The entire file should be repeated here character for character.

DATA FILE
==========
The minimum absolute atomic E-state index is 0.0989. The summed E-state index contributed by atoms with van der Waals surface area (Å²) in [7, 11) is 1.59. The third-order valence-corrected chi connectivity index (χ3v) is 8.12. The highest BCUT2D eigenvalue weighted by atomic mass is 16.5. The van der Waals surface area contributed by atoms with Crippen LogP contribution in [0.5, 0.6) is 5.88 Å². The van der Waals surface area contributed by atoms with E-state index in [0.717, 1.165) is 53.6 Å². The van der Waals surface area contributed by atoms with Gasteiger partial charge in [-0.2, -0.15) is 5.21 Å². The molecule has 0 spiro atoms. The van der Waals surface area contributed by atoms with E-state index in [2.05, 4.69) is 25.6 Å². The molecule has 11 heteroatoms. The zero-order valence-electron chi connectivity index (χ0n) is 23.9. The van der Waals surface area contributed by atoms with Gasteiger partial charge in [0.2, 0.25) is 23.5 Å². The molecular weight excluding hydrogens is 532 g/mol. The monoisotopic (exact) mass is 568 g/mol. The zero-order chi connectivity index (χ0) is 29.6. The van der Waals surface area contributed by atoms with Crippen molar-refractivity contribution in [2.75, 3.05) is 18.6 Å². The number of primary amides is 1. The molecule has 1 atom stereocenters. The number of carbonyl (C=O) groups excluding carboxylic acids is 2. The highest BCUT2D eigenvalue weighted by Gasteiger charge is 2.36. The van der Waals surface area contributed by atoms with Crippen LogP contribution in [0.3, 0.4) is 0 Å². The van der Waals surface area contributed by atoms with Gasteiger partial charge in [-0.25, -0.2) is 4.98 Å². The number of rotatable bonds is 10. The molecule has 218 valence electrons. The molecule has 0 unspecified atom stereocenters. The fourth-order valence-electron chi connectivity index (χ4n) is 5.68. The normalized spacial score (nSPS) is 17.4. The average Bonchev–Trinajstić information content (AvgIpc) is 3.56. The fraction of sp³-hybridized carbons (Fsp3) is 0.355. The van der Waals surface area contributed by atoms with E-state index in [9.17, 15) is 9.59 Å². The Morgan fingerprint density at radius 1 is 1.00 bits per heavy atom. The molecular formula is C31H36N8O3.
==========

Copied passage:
The minimum absolute atomic E-state index is 0.0989. The summed E-state index contributed by atoms with van der Waals surface area (Å²) in [7, 11) is 1.59. The third-order valence-corrected chi connectivity index (χ3v) is 8.12. The highest BCUT2D eigenvalue weighted by atomic mass is 16.5. The van der Waals surface area contributed by atoms with Crippen LogP contribution in [0.5, 0.6) is 5.88 Å². The van der Waals surface area contributed by atoms with E-state index in [0.717, 1.165) is 53.6 Å². The van der Waals surface area contributed by atoms with Gasteiger partial charge in [-0.2, -0.15) is 5.21 Å². The molecule has 0 spiro atoms. The van der Waals surface area contributed by atoms with E-state index in [2.05, 4.69) is 25.6 Å². The molecule has 11 heteroatoms. The zero-order valence-electron chi connectivity index (χ0n) is 23.9. The van der Waals surface area contributed by atoms with Gasteiger partial charge in [0.2, 0.25) is 23.5 Å². The molecular weight excluding hydrogens is 532 g/mol. The monoisotopic (exact) mass is 568 g/mol. The zero-order chi connectivity index (χ0) is 29.6. The van der Waals surface area contributed by atoms with Crippen molar-refractivity contribution in [2.75, 3.05) is 18.6 Å². The number of primary amides is 1. The molecule has 1 atom stereocenters. The number of carbonyl (C=O) groups excluding carboxylic acids is 2. The highest BCUT2D eigenvalue weighted by Gasteiger charge is 2.36. The van der Waals surface area contributed by atoms with Crippen LogP contribution in [0.3, 0.4) is 0 Å². The van der Waals surface area contributed by atoms with Gasteiger partial charge in [-0.25, -0.2) is 4.98 Å². The number of rotatable bonds is 10. The molecule has 218 valence electrons. The molecule has 0 unspecified atom stereocenters. The fourth-order valence-electron chi connectivity index (χ4n) is 5.68. The normalized spacial score (nSPS) is 17.4. The average Bonchev–Trinajstić information content (AvgIpc) is 3.56. The fraction of sp³-hybridized carbons (Fsp3) is 0.355. The van der Waals surface area contributed by atoms with E-state index in [9.17, 15) is 9.59 Å². The Morgan fingerprint density at radius 1 is 1.00 bits per heavy atom. The molecular formula is C31H36N8O3.